Debunking Stress Myths—How Much Do We Actually Know?

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According to a study conducted in 2013 by Harris Interactive, Americans spend two stressful hours every week waiting for their computers. Stress is often known as the “silent killer” because people don’t take it seriously until it causes a serious issue. PEOPLEIMAGES/ISTOCK

This article, along with others to help you begin the journey toward a more fulfilling life, is featured in Newsweek's Special Edition: Mindfulness.

Are major physical problems the best indicators of chronic stress?
Stress can eventually manifest in many serious and threatening ways—including stroke, insomnia, heart palpitations and weight gain. But just because you aren't experiencing any of these problems doesn't mean that stress isn't taking a toll on you. Stress is often known as the "silent killer" because people don't take it seriously until it causes a serious issue. If you're stressed and think you don't have symptoms, there's a good chance it's still affecting your body. Chronic high-stress lifestyles can cause a buildup of symptoms not immediately associated with stress such as, migraines, changes in sex drive, muscle aches and even a weakened immune system, according to the Mayo Clinic.

Isn't a little bit of stress a good thing?
Stress, whether it be before a big exam or important work presentation, is often viewed as something that motivates us to work harder. Many carry the belief that being stressed pushes a greater desire to succeed—and therefore stress creates positive action. However, Andrew Bernstein, author of The Myth of Stress, argues that the motivation to work harder actually arises from stimulation and engagement. He uses the example of goal setting as a proper motivator. The goal of wanting to succeed keeps us engaged and energetic, while stress is just a negative and impending emotion. Bernstein believes, "If you're successful and stressed out, you're succeeding in spite of your stress, not because of it."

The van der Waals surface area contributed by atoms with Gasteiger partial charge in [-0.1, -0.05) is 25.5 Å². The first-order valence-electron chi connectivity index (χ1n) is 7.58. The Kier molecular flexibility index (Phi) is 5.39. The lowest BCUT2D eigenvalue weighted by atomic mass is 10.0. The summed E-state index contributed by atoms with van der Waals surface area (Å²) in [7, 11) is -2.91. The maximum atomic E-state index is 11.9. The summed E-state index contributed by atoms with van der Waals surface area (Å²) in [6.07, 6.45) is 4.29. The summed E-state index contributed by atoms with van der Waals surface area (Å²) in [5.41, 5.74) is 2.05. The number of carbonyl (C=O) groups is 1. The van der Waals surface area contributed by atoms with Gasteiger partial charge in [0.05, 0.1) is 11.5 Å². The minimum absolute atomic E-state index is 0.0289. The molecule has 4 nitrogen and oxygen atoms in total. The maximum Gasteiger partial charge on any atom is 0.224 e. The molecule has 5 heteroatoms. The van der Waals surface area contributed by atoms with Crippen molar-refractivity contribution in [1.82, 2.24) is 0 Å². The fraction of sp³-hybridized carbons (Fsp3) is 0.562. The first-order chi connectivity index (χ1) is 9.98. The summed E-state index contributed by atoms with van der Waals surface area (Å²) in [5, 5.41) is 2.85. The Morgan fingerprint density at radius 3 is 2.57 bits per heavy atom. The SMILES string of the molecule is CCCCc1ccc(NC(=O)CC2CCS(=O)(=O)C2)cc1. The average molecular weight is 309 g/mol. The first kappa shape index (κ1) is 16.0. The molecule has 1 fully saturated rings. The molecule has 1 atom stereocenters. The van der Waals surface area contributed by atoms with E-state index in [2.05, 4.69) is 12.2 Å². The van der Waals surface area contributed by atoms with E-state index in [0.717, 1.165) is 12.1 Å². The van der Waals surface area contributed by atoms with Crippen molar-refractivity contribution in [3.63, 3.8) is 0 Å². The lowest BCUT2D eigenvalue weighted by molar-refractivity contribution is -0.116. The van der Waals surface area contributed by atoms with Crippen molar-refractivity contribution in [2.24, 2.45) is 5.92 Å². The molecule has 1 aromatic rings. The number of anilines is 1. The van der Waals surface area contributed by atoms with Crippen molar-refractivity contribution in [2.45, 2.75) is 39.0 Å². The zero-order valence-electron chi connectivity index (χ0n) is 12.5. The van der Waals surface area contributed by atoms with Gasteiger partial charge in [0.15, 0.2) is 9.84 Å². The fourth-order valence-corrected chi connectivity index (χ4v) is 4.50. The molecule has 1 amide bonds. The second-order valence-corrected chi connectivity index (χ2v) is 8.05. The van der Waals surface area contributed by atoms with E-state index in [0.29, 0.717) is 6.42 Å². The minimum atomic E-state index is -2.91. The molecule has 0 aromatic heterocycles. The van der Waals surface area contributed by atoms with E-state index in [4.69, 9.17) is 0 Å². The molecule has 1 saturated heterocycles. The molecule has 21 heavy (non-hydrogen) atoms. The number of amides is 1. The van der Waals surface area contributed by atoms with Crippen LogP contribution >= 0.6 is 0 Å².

If I have a drink (or two) after a stressful day, will it help to unwind?
It's not uncommon to reach for a bottle at the end of a long day or week. But surprisingly, indulging in a few drinks to destress isn't working in your favor. A 2008 study published in The Journal of Clinical Endocrinology & Metabolism indicated that cortisol, a stress hormone, is actually released when alcohol is consumed. Instead of alleviating stress, alcohol only triggers it further. While our body self-regulates cortisol by way of the hypothalamus, excessive exposure to the hormone can cause depression and anxiety disorders, weight gain and hair loss.

Aren't stress and anxiety just different words for the same thing?
Though it's pretty normal to hear these words used interchangeably, medically there is a very important distinction between stress and anxiety. Stress is a reaction to a specific stimulus or situation, known as a stressor. When the stressor is no longer a factor—when you meet the deadline, escape the danger or achieve your goal—the stress disappears. Anxiety is a condition wherein, despite the fact that the stressors are no longer immediate, stress continues.

This article was excerpted from Newsweek's Special Edition: Mindfulness. For more on learning how to live in the moment, banish stress and become more in tune with yourself, pick up a copy today.

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Debunking Stress Myths—How Much Do We Actually Know? | Health